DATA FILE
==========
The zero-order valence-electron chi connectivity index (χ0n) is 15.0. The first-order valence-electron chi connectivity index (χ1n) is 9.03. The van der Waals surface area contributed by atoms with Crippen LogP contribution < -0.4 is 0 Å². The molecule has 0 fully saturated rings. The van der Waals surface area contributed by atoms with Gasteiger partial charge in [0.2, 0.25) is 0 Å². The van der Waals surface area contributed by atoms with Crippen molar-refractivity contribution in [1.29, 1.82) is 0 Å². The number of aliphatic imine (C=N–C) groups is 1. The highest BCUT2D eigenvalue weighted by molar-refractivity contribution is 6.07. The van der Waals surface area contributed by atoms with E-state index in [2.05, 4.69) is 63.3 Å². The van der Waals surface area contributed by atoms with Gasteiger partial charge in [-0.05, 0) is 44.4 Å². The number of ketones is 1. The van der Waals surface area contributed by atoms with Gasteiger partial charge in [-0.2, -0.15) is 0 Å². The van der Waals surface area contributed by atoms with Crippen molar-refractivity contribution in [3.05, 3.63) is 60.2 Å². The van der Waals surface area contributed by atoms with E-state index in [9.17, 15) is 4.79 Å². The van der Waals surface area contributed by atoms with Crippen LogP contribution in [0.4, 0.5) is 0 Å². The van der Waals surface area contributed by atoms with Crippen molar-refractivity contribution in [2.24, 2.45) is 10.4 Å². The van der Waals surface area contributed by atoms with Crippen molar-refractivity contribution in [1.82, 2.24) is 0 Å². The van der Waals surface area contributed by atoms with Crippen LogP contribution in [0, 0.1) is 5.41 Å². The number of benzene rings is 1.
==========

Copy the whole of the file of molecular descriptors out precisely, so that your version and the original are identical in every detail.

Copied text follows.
The zero-order valence-electron chi connectivity index (χ0n) is 15.0. The first-order valence-electron chi connectivity index (χ1n) is 9.03. The van der Waals surface area contributed by atoms with Crippen LogP contribution < -0.4 is 0 Å². The molecule has 0 fully saturated rings. The van der Waals surface area contributed by atoms with Gasteiger partial charge in [0.2, 0.25) is 0 Å². The van der Waals surface area contributed by atoms with Crippen molar-refractivity contribution in [1.29, 1.82) is 0 Å². The number of aliphatic imine (C=N–C) groups is 1. The highest BCUT2D eigenvalue weighted by molar-refractivity contribution is 6.07. The van der Waals surface area contributed by atoms with E-state index in [2.05, 4.69) is 63.3 Å². The van der Waals surface area contributed by atoms with Gasteiger partial charge in [-0.05, 0) is 44.4 Å². The number of ketones is 1. The van der Waals surface area contributed by atoms with Gasteiger partial charge in [-0.2, -0.15) is 0 Å². The van der Waals surface area contributed by atoms with Crippen molar-refractivity contribution in [3.05, 3.63) is 60.2 Å². The van der Waals surface area contributed by atoms with E-state index in [9.17, 15) is 4.79 Å². The van der Waals surface area contributed by atoms with Crippen LogP contribution in [0.4, 0.5) is 0 Å². The van der Waals surface area contributed by atoms with Crippen molar-refractivity contribution in [2.24, 2.45) is 10.4 Å². The van der Waals surface area contributed by atoms with Crippen molar-refractivity contribution in [1.82, 2.24) is 0 Å². The van der Waals surface area contributed by atoms with Crippen LogP contribution in [0, 0.1) is 5.41 Å². The number of benzene rings is 1.